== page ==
Non-mainstream lifestyle choices aren’t ‘axiomatically offensive’, Magistrate Dunlevy told Byron Bay local court on Friday, ruling that Sunrise resident Maxine Hawker had no case to answer for bathing naked at the tea tree lakes at Grays Lane in January.
The magistrate said that the police had failed to prove Ms Hawker’s actions were ‘calculated to wound feelings, or arouse anger, disgust, resentment or outrage’.
Ms Hawker, who represented herself at the hearing, told the court she had no idea she was breaking the law and had not seen a sign near the entrance to the lake, which had been recently installed, warning of penalties.
But within minutes of arriving and entering the water, she was issued a $500 fine for bathing naked, which she chose to fight, telling the court, ‘I’m not a criminal, I’m a law-abiding person.’
Ms Hawker went with a male friend to the lake on a whim in the early afternoon of January 20 and decided to take a dip. Having recently had a shoulder operation, she told the court she thought it would be therapeutic.
She stripped off and her male friend, who was wearing board shorts, helped her into the water.
She said there were a few other people about, none of whom appeared the slightest bit perturbed that she was naked.
Senior Constable Michael Chaffey and Constable Timothy Hayes, of Brunswick Heads Police Station, told the court they witnessed Ms Hawker ‘very slowly and gingerly entering the water’ from about 40 metres away.
Reports of sexual assaults
Cross-examining Snr Const Chaffey, Ms Hawker asked him why he was patrolling the lake that day.
‘We had received reports of sexual assaults,’ he said, adding police were ‘targeting naked people as well as more lewd activity’, as they had been ‘asked to conduct “high visibility” patrols’.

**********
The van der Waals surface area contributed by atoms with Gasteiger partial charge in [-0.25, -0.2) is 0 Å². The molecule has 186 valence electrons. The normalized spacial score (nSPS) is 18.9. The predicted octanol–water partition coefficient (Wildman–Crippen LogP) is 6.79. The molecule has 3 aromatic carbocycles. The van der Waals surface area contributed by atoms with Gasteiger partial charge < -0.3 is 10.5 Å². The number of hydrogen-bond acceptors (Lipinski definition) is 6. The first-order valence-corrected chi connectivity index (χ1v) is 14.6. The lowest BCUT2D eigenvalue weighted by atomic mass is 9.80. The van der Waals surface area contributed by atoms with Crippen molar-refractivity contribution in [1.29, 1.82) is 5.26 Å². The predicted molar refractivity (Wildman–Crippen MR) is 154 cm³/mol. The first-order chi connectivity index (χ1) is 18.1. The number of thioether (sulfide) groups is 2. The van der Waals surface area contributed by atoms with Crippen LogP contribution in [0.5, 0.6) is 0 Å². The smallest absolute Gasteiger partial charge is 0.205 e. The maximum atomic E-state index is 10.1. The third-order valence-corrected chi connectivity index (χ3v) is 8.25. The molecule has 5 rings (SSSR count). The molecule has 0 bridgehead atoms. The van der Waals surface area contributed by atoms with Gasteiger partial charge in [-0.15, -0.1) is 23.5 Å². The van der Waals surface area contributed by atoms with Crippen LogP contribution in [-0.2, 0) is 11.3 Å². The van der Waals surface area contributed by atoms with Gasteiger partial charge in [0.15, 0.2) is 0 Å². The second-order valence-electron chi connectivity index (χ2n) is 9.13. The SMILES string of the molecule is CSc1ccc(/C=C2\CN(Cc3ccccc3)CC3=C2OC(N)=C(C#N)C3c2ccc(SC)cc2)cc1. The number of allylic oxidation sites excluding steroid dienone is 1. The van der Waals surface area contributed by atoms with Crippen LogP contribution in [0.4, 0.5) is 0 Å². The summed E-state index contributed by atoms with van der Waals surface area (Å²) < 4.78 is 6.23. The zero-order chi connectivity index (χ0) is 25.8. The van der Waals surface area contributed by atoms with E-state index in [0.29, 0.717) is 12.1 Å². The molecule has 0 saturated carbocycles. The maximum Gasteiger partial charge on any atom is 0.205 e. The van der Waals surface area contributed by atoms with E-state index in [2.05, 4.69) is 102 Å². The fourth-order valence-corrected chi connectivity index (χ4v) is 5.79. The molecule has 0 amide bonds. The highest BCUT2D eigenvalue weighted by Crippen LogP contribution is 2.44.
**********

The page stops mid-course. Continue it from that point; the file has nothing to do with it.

‘Do you think a 56-year-old woman naked next to a man clad in shorts is going to be engaging in “lewd activity”?,’ Ms Hawker asked.
‘That’s not what we were there for,’ he replied.
Cross examining Timothy Hayes she asked him, ‘Do you consider a middle-aged woman being helped into the water by a man lewd behavior?’
‘I do consider nudity in a public place to be lewd, yes,’ he replied.
Ms Hawker asked both officers about the recently erected sign indicating nude bathing was not allowed.
‘Can you tell me how long that sign had been there?’ she asked Snr Const Chaffey.
‘I guess a couple of months,’ he replied.
‘I hadn’t swum there for many months so hadn’t seen the sign before,’ she said.
She asked if he remembered that a man had approached them saying the sign was misleading, as the word ‘NOT’ had been scratched out, so it apparently indicated the site was in fact clothing optional. He agreed, but said, ‘I can’t recall any other part of sign being damaged.’
In summarising her case, Ms Hawker said, ‘there was no wilful intent on my part – I was not intending to offend anybody by any means. I have swum naked in that lake before; my intention was not to hurt anyone.’
The police prosecutor, however, said ‘she was naked, and in my mind being naked in a public place is reasonably assumed to be offensive.’
But Magistrate Dunlevy disagreed, saying, ‘It is not the intention of the law to criminalise non-mainstream behaviour or people who fall outside the mainstream.
To be classified as offensive behavior, he said, the action must be ‘calculated to wound feelings, or arouse anger, disgust, resentment or outrage’.
‘When the police approached [Ms Hawker] she was given the opportunity to put on her clothes and she did so. She specifically told the police that she did not know there was some, either legal or de facto, prohibition about her being naked in the lake.
‘There was also discussion about the sign being damaged: that it was stating that rather than nude bathing not being allowed, it was allowed.’
But, he added, that was ‘a bit of a red herring as she discussed she honestly didn’t know she wasn’t allowed to bathe naked’.
‘In some places being naked in public is allowed [compared to] defecating, urinating, or having sexual intercourse in public [which] are never legal.
‘I will be finding that the element of calculation to cause offense cannot be proved,’ Magistrate Dunlevy said.
‘The fact of being naked at a waterhole in a district where being naked is allowed in some areas, it can be inferred it’s not so badly offensive that I would axiomatically have to conclude that the defendant would have deliberately sought to provoke that state of mind.
‘Even taking the prosecution’s case at its highest, I simply cannot conclude that the defendant deliberately acted to provoke,’ he said.